The Pacific is a Big Ocean

Shintaro Kago is a Manga artist you’re unlikely to see at your local Borders or Barnes and Noble anytime soon, but boy, what I wouldn’t give for a collection of his work in English. Some of the craziest experimental comics since Art Spiegelman’s early comics in Arcade (later collected in Breakdowns).

An anthology or two have included short pieces, but because of the pornographic nature of a lot of the images, we’re stuck plowing through scanlation sites to see this master at work.

Rather than point to specific sites, I’ll just encourage you to browse Kago’s various scattered images and click on whatever looks cool, but do search for Kago’s brilliant “Abstraction” (NSFW!) for a real mind-bender.

Here’s an interview with the guy. And if you want to ask the Interwubs to translate it for you, Kago has a blog.

Discussion (10)¬

  1. Mealla says:

    I’ve recently came across this artist while looking for interesting and unusual stuff to read.

  2. Wood says:

    hey, this is unrelated, but I thought you might want to know :

    Kees Kousemaker, founder of “Lambiek”, the first comic store in Europe, passed away last tuesday :


    Lambiek is THE place to go if you like comics and visit Amsterdam.

  3. yes! 3d comics! I love this concept.

  4. There’s a good translation from 2007 at SameHat!:

    A fantastic lead here, Scott.

    At the same time, rather thin on story. It reminds me of your experimental “Choose your own Carl” webcomic. Both comics experiment formally with comics—Choose your own Carl gives a playful reinterpretation of the gutter and the way that the eye scans a comics page, forcing the reader to choose between two possible gutters, one to the right and the other below the current active frame.

    Kago in Abstraction II also plays with the formal qualities of the comics page, imagining that the 2-D page is just one surface of a larger, 3-D whole. I loved it on first read-through, and I plan to give it more attention soon, but my guess is that the payoff won’t be at the level of character.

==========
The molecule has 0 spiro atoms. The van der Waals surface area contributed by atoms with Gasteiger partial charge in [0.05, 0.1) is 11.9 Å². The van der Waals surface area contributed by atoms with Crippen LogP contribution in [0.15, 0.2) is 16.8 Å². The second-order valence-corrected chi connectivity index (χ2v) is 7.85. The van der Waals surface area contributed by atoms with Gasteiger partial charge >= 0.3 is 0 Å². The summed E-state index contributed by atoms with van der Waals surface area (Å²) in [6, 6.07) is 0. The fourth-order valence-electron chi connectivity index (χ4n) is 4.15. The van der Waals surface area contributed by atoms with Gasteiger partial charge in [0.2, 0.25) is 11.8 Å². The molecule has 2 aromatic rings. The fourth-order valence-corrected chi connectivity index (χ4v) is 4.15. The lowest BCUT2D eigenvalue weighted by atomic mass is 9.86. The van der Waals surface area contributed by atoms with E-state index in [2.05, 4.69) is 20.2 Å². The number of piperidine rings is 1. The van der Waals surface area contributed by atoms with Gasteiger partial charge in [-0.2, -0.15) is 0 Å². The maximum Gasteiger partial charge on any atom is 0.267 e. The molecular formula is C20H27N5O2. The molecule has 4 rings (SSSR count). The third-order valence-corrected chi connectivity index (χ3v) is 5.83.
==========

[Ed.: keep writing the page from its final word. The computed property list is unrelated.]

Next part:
An intriguing exception to this pattern is Jason Shiga’s Meanwhile. Here, again, we have experimentation with comics form. And at first as we explore that book it seems like we’re dealing with familiar character types, similar to Carl and to Kago’s lovers. But Shiga’s puckish boy and kooky old scientist both prove by the end to be, well, spooky.

    Come to think of it, I got turned on to Shiga’s book by this blog as well. Thanks x2!

    • And in Meanwhile, the experimental form grows organically from the content of the story, and vice versa. It’s all about causality and multiple universes. The form is perfect. That’s what I love about it.

      • Yes. And I think that’s what makes the characters deep in Meanwhile: the experimental form doesn’t have stock characters grafted on for the sake of having characters.

  5. That is one of the most amazing mangas ive ever seen, when the first time i saw it, i couldnt belive it was a 3D manga, so rare, but brilliant.

  6. Will Curwin says:

    I got Secret Comics of Japan for Christmas and was very intrested Kago’s Puncture. But I think he’s more like S. Clay Wilson but it is like Spiegelman too. It does show how the infinate canvus can become a monster!

  7. I remember reading “Abstraction” a year or two ago.

    It *freaked the hell out of me*.

    Both in the “This is really, REALLY scary” way, and in the “What the hell this is way too weird and AWESOME” way.

    The guy’s just plain awesome. Thanks for the interview! It’s superb.